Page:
Last Friday, Dean Miller sent an email to the college community informing students that student access to Crever has been restricted. Until the end of the semester, only Crever residents can access the building with campus security checking people entering the building.
After consulting with Donn Troutman, Director of Safety and Security and Kate Heiser, Director of Residential Life, Dean Miller made the decision to impose a “no guest or visitor” policy, forbidding gatherings that include people who are not residents of Crever.
The ruling came as a response to numerous acts of vandalism in the building. Crever residents stated at meetings that it was non- Crever residents who were mainly responsible for the damage.
Students and faculty agreed that the vandalism had to stop.
“Prior to the lottery, Kate (Heiser), Rachel Manchester (Crever SLC) and I met with nearly all the Crever residents,” Miller said. “The residents agreed the damage was a problem and had been a disruption to their community. The two weekends after these meetings there was damage in the building.”
Photo Credit: Nicole Kaye
Nicole Kaye and Brian Campbell pose outside of
Crever Hall sporting their “Free Crever” T-shirts.
“It is unfortunate this type of decision had to be made but property damage is unacceptable and the building community should not be subject to such disruption,” Miller said.
Miller addressed the residents of Crever in an email.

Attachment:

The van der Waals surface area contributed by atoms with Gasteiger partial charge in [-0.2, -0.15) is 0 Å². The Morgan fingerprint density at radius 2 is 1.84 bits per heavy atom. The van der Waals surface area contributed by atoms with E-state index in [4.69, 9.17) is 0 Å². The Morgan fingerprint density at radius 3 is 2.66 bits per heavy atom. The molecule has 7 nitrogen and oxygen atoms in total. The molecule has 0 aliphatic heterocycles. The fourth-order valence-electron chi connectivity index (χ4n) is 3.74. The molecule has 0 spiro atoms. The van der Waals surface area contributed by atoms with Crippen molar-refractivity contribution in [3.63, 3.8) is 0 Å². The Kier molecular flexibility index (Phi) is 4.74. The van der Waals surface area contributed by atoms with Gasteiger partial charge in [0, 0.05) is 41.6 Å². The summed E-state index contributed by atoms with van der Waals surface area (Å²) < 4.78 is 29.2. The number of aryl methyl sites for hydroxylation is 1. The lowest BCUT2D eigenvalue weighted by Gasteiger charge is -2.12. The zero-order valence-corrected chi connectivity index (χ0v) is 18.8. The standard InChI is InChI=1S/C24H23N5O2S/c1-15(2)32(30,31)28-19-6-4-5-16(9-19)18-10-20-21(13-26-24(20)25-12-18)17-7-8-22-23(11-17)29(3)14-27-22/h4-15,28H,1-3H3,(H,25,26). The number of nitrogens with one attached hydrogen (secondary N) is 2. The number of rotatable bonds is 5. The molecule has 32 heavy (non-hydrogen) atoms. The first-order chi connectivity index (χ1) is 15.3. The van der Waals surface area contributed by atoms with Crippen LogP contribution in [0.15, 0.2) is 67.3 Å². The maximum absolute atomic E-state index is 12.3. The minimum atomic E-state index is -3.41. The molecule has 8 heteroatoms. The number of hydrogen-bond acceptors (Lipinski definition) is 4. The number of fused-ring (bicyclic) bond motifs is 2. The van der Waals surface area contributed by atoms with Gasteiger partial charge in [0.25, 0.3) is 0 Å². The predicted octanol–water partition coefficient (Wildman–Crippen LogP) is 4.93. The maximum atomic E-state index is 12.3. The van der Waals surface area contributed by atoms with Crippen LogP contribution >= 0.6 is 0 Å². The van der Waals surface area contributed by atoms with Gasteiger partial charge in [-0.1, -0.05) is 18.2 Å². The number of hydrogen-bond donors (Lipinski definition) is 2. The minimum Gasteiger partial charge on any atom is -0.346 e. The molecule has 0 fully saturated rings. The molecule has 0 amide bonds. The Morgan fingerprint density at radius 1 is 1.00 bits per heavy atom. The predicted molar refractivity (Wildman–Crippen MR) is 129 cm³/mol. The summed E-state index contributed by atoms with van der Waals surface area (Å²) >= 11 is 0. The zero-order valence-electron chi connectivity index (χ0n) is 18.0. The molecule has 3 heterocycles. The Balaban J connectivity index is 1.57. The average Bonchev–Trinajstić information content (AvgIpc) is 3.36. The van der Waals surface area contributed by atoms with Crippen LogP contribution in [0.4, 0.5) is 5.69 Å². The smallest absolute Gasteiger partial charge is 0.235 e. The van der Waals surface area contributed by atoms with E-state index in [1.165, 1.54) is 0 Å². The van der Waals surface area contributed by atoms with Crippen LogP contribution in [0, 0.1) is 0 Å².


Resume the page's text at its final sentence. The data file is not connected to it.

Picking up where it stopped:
“It is unfortunate but to be clear this decision was made because no student has taken responsibility nor given information (anonymously or in person) about those responsible for the damage and these acts have been disruptive to your community,” he wrote to the Crever residents.
Some students felt the decision to cut off outside access to the residence hall was too harsh. Sophomore Nicole Kaye responded to the ruling by organizing a “Free Crever” movement.
“Everyone has had personal issues regarding the sanctions,” Kaye said. “I had two myself. I think it’s a little too much of a restriction for juniors in college.”
She created posters and shirts bearing their message.
“Everyone I made a shirt for wore their shirt,” Kaye said. “I’ve been hearing people around campus say ‘Free Crever!’ I liked that.”
On Monday, Kaye spoke to Dean Miller and arranged a Tuesday meeting with more residents to try and reach a mutual agreement about possibly reversing the restricted access, or lessening its effect.
“I think we will come to some sort of happy medium,” Kaye said. “I don’t think anyone will be one hundred percent happy, but I would hope to see some changes on the sanctions on Crever.”
(Additional reporting by Shannon Bolin)